Panic mode switched on for residents of Carnation, Washington, on Tuesday, July 28, after a failure alert siren went off at the Tolt Dam, warning for immediate evacuation. Luckily, it was a false alarm.

"And it was believable, and it was very real," interim Carnation City Manager Bob Jean told King5 news. "We started going through our notifications, and evacuation process."

The loud siren system designed to alert residents of an unlikely event of a failure in the 200-foot high earth-filled dam went off about 11:15 a.m on Tuesday.

According to the Seattle Public Utilities website, "the warning system is automated and monitored by operators in the SPU Operations Control Center 24 hours a day, 7 days a week. Sirens provide early flood warnings and are tested every Wednesday at noon. These tests involve activating the sirens and playing pre-recorded audio messages."

Sgt. Ryan Abbott with the King County Sheriff's Office told Q13 FOX that the alarms were set off accidentally while the technicians were conducting routine checks on the system.

"In the unlikely event of a dam failure, high water in the City limits may exceed a depth of 13 feet within a short period of time. Telephone lines will also be taxed, so contacting local governmental agencies is not recommended. Instead, Carnation residents should heed the siren warnings and follow the evacuation signs away from the inundation area," the utility website stated.

Residents say that they are familiar with the usual test siren and the message played every Wednesday announcing, "This is a test of the Tolt Dam Warning System. This is only a test."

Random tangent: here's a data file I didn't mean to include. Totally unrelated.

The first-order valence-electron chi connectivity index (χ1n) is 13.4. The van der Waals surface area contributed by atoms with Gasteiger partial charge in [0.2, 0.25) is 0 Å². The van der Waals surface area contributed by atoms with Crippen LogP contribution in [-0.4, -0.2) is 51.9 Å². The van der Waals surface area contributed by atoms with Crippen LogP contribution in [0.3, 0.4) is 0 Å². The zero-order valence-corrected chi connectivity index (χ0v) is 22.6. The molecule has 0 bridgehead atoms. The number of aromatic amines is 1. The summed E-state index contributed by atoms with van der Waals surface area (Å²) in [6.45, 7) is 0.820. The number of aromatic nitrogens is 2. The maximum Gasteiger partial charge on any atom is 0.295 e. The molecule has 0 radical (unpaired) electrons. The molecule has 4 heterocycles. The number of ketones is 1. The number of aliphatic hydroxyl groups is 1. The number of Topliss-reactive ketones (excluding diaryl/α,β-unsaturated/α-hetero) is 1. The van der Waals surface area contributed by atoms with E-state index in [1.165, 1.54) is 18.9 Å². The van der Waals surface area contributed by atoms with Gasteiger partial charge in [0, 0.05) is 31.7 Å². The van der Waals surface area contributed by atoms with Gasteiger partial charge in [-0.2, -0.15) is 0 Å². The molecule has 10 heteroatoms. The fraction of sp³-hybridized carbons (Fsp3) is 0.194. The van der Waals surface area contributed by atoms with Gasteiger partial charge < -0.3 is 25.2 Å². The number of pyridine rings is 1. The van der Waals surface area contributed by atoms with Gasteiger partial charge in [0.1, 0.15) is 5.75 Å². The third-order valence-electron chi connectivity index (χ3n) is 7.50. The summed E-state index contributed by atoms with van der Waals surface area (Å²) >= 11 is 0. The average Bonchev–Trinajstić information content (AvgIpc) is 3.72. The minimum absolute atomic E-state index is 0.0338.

But they say this time it sounded different. The sirens alarmed and produced an alert message that "the Tolt Dam has failed, evacuate the area immediately."

The loud siren and warning message for immediate evacuation created panic among the residents. Roads were blocked as residents scrambled for safety.

"The siren was elongated, went on for like two minutes," Mark Pesanti, a resident in the neighborhood told King5. "I opened the door to hear what they were saying, and it said, 'The dam has failed, evacuate immediately.' So, it didn't take me too long to evacuate."

Another resident told Q13 that fire trucks and firefighters were requesting residents to evacuate the area before they realized it was a false alarm.

"A truck came through saying ' there has been a breach in the Tolt Dam. Get out! Get out! Get out! Get out!" the woman said. "Then another woman came screaming at us and people that were in the river started running. So the word got out that the dam had collapsed."

Jean says the alarm followed by the automated electronic voice warning to evacuate, sounded for about an hour.

Finally, a "clear message" saying "It is safe to return, the dam is secure," was sent once the officials deemed the area is safe for residents to return to their homes.

Fire trucks drove through the area alerting drivers of the false alarm.

The King County Sheriff's Office also sent an alert to the public by tweeting it was a "false alarm."

However, speaking to King5, Jean said that he found a bright side to the unexpected evacuation drill. "I was pleased to see that most people in town took it seriously," he said.

"The reservoir stores 57,900 acre-ft of water to supply 30% of the drinking water for 1.3 million people in the metropolitan Seattle area," the utility website stated.

Dams such as the  Xiaolangdi Reservoir in Luoyang, central Henan province, have opened sluice gates to release upstream water pressure
Representational image. AFP / STR